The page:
Despite bus travel declining by more than 80% during the peak of the pandemic, the future of the UK public transport industry looks healthy. Along with a return to work and in-person school in September, ridership was up 39% and has returned to around two-thirds of pre-pandemic levels. In addition to fewer empty seats, passengers emerging from recent lockdowns may have noticed something different about the buses themselves. Since the beginning of 2021, Transport for London (TfL) has added 550 zero-emission buses to its fleet—including the first all-electric double-decker buses—and London Mayor Sadiq Khan has committed to delivering a 100% zero-emission bus fleet in London by 2034, three years earlier than originally pledged.
Electrifying municipal buses in the UK and Europe
To achieve its target of 100% decarbonisation by 2050, in July, the Government outlined its ambitious goals in its new Decarbonising Transport: A Better, Greener Britain plan. It includes £3bn in new funding for at least 4,000 zero-emission buses (ten times the current number), which will make the UK’s eBus fleet the largest in Europe by 2024. Across Europe, the number of eBuses is expected to increase nearly 200% in the next three years. Today, Europe represents the second largest market for municipal eBuses in the world (behind China and ahead of the US). It’s one thing to propose, prepare for and even pay for a fleet of zero emission buses, but making it a reality will be no small feat.
Electric buses require a lot of electricity, as well as big investments in the charging infrastructure to power them. Along with national initiatives to ensure electric grids can meet the increased electrical demand, cities and local governments must also prepare to invest in technologies that support sustainable transport. To properly invest in the production of eBuses, large bus operators will require Government backing in the form of subsidies sooner rather than later. Collaboration—between Government, bus operators charging networks, officials and citizens—will be needed along each mile of the journey to make the total electrification of public transport a reality.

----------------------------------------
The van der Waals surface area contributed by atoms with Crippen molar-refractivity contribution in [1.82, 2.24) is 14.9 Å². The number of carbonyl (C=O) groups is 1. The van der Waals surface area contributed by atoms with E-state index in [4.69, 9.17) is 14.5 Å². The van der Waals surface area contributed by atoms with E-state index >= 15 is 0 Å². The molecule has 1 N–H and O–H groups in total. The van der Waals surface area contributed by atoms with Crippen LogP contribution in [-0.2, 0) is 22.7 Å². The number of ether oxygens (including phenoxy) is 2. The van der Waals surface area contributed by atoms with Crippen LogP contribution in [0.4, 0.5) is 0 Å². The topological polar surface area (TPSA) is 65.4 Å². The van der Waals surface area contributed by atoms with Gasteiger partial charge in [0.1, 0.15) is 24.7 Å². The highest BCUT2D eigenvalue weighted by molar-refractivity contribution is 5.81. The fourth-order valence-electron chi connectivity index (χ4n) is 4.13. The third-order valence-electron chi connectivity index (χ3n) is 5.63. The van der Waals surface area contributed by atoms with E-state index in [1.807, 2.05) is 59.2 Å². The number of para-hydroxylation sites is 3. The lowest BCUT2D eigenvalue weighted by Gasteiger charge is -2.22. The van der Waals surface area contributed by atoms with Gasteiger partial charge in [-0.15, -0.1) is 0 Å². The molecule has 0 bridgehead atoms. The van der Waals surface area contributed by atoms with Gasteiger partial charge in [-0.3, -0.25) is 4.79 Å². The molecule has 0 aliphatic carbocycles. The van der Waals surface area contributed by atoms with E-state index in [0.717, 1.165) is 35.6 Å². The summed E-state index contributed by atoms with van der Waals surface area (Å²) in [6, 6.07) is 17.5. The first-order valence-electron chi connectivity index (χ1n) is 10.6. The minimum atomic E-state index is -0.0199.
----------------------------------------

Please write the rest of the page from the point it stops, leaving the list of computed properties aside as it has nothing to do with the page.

Whilst the rapid electrification of buses will be challenging, it also presents a massive opportunity, not only for reducing greenhouse gas (GHG) emissions and pollution, but for reimagining a better, more efficient, and technologically advanced form of road transport that benefits everyone. Cleaner air, less noise and smarter cities are just a few of the benefits of an electric bus fleet—and those reasons alone would likely be enough to justify the switch—but eBuses provide other significant advantages over their traditional counterparts as well.
Lower fuelling costs and more uptime
At its baseline, electricity is less costly than fossil fuels and far less prone to global instability and price swings. Today’s smart networked charging and sophisticated energy management tools can enable additional savings as well. Electric fuelling connects easily with other systems, such as route planning tools and telematics. Therefore, fleet managers can optimise the timing of fuelling and power usage to further lower costs. With far fewer moving parts than traditional vehicles, almost no fluid changes, and the added benefit of regenerative braking to prevent brake wear, electric buses offer more uptime and a longer working life than conventional diesel buses, according to the Alternative Fuels Data Centre.
The electrification of transport is now certain. In the words of the Department for Transport, “Buses are the easiest, quickest, and cheapest way to improve public transport.” Whilst change is never easy, it is happening quickly. The will is there, and significant investments have already been made. Bus fleets have committed to purchasing only zero emission vehicles by 2025 and the fuelling technologies already exist to unlock the benefits listed above. Before long, even the sceptics will realise the advantages of bus electrification, and likely wonder why it didn’t happen sooner.
The opinions expressed here are those of the author and do not necessarily reflect the positions of Automotive World Ltd.
André ten Bloemendal is Vice President of ChargePoint
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